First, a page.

Explorations in Black Leadership

Co-Directed by Phyllis Leffler & Julian Bond

Early Mentors: Community Members

BUTTS: I had another big influence. Now, I’m getting a little older.

BOND: That's okay.

BUTTS: Booker Sumner Garnett has a daughter. Booker’s passed now, Mr. Garnett, but his daughter Avril was my girlfriend in high school. She was a cheerleader, beautiful, beautiful. Jet black, just gorgeous, but I'd go to visit her but I couldn’t really see her until her father finished with me. Now, he was a nationalist, Richard B. Moore, Marcus Garvey, and he was the one who said to me, “Do you know who you are?” I said, “Well, I’m Calvin Butts.” “No, do you know who you are?” I said, “Well — " Then we went on. I said, “I’m a Negro.” He said, “Negro?” He looked at the map. He said, “Where’s Negro Land? Point to it.” I said, “Well, it’s not — " He said, “Because you’re not a Negro. There’s no such thing.” And then we would go on and then so after about an hour and a half with him I could see his daughter for fifteen minutes, but he was very powerful. As a matter of fact, my high school essay — “I’m Not a Negro, I’m an African American.”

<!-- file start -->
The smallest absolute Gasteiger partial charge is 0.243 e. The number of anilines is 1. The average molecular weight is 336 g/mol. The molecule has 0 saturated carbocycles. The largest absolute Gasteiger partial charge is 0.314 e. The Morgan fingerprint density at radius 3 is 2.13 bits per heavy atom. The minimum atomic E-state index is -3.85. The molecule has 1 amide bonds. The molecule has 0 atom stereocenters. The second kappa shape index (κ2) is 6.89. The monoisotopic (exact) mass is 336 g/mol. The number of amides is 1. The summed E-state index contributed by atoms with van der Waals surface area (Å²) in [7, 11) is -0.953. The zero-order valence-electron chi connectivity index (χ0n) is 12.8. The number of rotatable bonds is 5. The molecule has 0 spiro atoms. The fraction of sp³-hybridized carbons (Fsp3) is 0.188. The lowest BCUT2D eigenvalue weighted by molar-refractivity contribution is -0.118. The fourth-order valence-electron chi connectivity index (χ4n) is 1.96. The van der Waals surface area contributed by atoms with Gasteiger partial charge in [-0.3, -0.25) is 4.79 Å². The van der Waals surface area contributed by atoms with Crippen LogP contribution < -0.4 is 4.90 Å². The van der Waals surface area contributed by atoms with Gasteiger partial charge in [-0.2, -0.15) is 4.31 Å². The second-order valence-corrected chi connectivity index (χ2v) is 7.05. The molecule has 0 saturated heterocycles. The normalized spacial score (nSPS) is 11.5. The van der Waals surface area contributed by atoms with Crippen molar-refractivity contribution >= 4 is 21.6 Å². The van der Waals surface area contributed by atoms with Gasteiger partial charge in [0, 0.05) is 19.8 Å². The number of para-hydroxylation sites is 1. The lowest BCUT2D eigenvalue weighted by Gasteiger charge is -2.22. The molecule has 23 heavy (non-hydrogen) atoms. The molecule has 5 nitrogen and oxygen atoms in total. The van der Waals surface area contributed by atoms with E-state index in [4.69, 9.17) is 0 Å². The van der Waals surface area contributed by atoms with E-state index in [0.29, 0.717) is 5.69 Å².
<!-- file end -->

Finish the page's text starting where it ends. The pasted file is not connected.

These things continue to come at me, along with reading about Adam Clayton Powell, Jr., hearing and reading about the Reverend Dr. Martin Luther King, Thurgood Marshall, hearing as a young boy speak Dr. Benjamin Elijah Mays.